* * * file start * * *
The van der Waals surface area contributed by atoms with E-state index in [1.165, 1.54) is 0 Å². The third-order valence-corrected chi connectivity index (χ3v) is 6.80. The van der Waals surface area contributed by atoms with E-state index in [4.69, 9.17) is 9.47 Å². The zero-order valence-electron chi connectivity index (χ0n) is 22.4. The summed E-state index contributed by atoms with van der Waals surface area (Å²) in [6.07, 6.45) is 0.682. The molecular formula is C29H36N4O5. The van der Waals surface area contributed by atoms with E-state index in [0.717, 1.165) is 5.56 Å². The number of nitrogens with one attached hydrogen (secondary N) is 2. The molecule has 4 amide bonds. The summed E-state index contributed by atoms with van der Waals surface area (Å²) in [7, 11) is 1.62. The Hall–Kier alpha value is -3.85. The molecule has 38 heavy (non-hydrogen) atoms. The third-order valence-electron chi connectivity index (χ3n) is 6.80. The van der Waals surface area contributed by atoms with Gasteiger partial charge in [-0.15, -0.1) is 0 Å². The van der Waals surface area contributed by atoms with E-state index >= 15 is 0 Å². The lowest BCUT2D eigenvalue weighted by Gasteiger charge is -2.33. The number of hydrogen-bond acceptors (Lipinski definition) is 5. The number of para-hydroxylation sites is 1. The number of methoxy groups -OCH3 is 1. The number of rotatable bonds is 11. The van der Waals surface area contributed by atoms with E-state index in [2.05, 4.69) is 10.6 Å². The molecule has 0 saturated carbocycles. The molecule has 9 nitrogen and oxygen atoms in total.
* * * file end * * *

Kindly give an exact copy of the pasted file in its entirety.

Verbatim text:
The van der Waals surface area contributed by atoms with E-state index in [1.165, 1.54) is 0 Å². The third-order valence-corrected chi connectivity index (χ3v) is 6.80. The van der Waals surface area contributed by atoms with E-state index in [4.69, 9.17) is 9.47 Å². The zero-order valence-electron chi connectivity index (χ0n) is 22.4. The summed E-state index contributed by atoms with van der Waals surface area (Å²) in [6.07, 6.45) is 0.682. The molecular formula is C29H36N4O5. The van der Waals surface area contributed by atoms with E-state index in [0.717, 1.165) is 5.56 Å². The number of nitrogens with one attached hydrogen (secondary N) is 2. The molecule has 4 amide bonds. The summed E-state index contributed by atoms with van der Waals surface area (Å²) in [7, 11) is 1.62. The Hall–Kier alpha value is -3.85. The molecule has 38 heavy (non-hydrogen) atoms. The third-order valence-electron chi connectivity index (χ3n) is 6.80. The van der Waals surface area contributed by atoms with Gasteiger partial charge in [-0.15, -0.1) is 0 Å². The van der Waals surface area contributed by atoms with E-state index >= 15 is 0 Å². The lowest BCUT2D eigenvalue weighted by Gasteiger charge is -2.33. The number of hydrogen-bond acceptors (Lipinski definition) is 5. The number of para-hydroxylation sites is 1. The number of methoxy groups -OCH3 is 1. The number of rotatable bonds is 11. The van der Waals surface area contributed by atoms with E-state index in [2.05, 4.69) is 10.6 Å². The molecule has 0 saturated carbocycles. The molecule has 9 nitrogen and oxygen atoms in total.